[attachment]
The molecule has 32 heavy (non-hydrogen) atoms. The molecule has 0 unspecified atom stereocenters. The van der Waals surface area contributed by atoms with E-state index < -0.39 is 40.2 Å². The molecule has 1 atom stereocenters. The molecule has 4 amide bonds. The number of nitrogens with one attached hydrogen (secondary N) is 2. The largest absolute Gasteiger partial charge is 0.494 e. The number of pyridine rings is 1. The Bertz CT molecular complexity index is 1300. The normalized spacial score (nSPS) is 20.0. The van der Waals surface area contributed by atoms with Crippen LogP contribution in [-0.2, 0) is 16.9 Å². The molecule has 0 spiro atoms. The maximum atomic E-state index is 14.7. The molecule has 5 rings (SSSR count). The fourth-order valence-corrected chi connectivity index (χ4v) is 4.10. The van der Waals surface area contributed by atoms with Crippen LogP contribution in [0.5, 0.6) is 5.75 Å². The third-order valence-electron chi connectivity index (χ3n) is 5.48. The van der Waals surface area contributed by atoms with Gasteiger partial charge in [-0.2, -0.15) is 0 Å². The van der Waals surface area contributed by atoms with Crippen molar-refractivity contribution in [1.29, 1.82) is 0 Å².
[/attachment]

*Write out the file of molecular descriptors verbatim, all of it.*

The molecule has 32 heavy (non-hydrogen) atoms. The molecule has 0 unspecified atom stereocenters. The van der Waals surface area contributed by atoms with E-state index < -0.39 is 40.2 Å². The molecule has 1 atom stereocenters. The molecule has 4 amide bonds. The number of nitrogens with one attached hydrogen (secondary N) is 2. The largest absolute Gasteiger partial charge is 0.494 e. The number of pyridine rings is 1. The Bertz CT molecular complexity index is 1300. The normalized spacial score (nSPS) is 20.0. The van der Waals surface area contributed by atoms with Crippen LogP contribution in [-0.2, 0) is 16.9 Å². The molecule has 0 spiro atoms. The maximum atomic E-state index is 14.7. The molecule has 5 rings (SSSR count). The fourth-order valence-corrected chi connectivity index (χ4v) is 4.10. The van der Waals surface area contributed by atoms with Crippen LogP contribution in [0.5, 0.6) is 5.75 Å². The third-order valence-electron chi connectivity index (χ3n) is 5.48. The van der Waals surface area contributed by atoms with Gasteiger partial charge in [-0.2, -0.15) is 0 Å². The van der Waals surface area contributed by atoms with Crippen molar-refractivity contribution in [1.29, 1.82) is 0 Å².